The traditions of native cultures — making reed baskets, eating wild foods, participating in sweat lodges — sustained people for centuries. Now those cultures are threatened by contamination. Researchers from the Umatilla reservation and OSU show why.


Expedition to the Edge

Expedition to the Edge

Features, Multimedia, Spring 2008

A love of bugs led Chris Marshall to take a white-knuckle flight into a remote South American rainforest. With an eye on cataloging the diversity of these rich ecosystems before they vanish, he returned with species never seen by scientists.


The Proboscis Hypothesis

Features, Healthy Planet, Spring 2008

Was the mighty dinosaur done in by a midge? Very likely, argues OSU zoologist George Poinar in his new book, What Bugged the Dinosaurs? Insects, Disease and Death in the Cretaceous. Midges, together with millions of other Cretaceous insect species, may well have landed the “final knockout blow” to the giant reptiles by infecting them […]


Musical Panache

Musical Panache

Features, Inquiry, Spring 2008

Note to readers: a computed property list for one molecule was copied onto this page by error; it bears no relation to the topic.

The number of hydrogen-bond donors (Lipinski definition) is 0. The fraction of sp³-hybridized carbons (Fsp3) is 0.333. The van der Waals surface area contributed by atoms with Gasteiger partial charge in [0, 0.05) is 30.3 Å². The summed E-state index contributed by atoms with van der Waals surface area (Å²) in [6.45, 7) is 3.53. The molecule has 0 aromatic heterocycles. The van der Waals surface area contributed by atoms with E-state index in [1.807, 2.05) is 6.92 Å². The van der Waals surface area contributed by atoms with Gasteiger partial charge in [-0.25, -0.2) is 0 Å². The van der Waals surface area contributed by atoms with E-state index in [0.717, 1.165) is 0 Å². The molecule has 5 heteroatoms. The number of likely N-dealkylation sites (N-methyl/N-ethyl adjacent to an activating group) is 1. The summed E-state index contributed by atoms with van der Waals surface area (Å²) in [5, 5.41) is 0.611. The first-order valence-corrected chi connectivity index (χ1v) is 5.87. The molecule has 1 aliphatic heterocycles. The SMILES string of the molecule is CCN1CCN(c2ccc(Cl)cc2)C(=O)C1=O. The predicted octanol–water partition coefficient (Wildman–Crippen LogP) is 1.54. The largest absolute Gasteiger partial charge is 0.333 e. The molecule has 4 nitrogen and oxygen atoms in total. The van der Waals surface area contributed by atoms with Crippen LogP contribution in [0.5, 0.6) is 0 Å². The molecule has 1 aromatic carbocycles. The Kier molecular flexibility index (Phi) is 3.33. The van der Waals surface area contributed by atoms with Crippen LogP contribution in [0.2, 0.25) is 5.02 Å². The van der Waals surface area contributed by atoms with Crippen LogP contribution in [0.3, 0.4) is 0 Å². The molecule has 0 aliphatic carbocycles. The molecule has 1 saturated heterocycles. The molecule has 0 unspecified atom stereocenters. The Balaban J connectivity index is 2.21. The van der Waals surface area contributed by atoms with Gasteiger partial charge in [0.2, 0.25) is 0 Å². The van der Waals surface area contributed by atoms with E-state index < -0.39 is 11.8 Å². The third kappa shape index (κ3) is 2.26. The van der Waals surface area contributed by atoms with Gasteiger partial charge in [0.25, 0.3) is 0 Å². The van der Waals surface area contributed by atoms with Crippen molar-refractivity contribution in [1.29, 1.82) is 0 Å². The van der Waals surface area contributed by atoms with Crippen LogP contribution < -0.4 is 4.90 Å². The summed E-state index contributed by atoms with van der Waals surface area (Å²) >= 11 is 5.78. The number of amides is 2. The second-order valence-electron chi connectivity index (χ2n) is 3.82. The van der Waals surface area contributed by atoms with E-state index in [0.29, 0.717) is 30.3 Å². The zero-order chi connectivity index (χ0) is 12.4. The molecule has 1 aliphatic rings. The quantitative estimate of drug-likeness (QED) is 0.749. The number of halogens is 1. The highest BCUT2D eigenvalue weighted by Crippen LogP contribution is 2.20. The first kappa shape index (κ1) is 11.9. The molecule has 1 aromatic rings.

OSU percussionist Bob Brudvig is leading a five-person ensemble in a practice session on the second floor of historic Benton Hall. It may be winter in Corvallis, but the music makes you forget the drizzle outside. It evokes palm trees, Caribbean sun and pre-Lenten carnivals. Brudvig works the melody on his chrome-plated steel drum, tapping […]


Windows on Watersheds

Windows on Watersheds

Departments, Features, Healthy Planet, Spring 2008, Stewardship

Old-style logging left scars on the landscape, but nearly 40 years ago, research in Oregon changed tree-cutting practices. Now researchers are joining landowners to update the science behind modern forest management.


OSU Watersheds Research Cooperative

Departments, Healthy Planet, Spring 2008, Stewardship

Networking is key in watershed science. The WRC spurs collaboration by researchers from OSU, government and private companies. Members contribute money or in-kind resources such as land and expertise. Current WRC projects include the Hinkle Creek, Trask and Alsea projects. Funding has come from state and federal funds as well as WRC members. The WRC […]


Inside the Hinkle Creek project

Departments, Healthy Planet, Spring 2008, Stewardship

Stream flow Measuring flow rate and and stream height reveals how water moves through the landscape. Researchers are also tracking stream sediment loads using the next generation of computerized water-sampling devices. Arne Skaugset’s water-quality lab analyzes more than 2,000 samples per year from the Hinkle Creek, Trask, Alsea and Oak Creek (near Corvallis) watersheds. Insects […]


From Oppression to Religious Freedom

Features, Spring 2008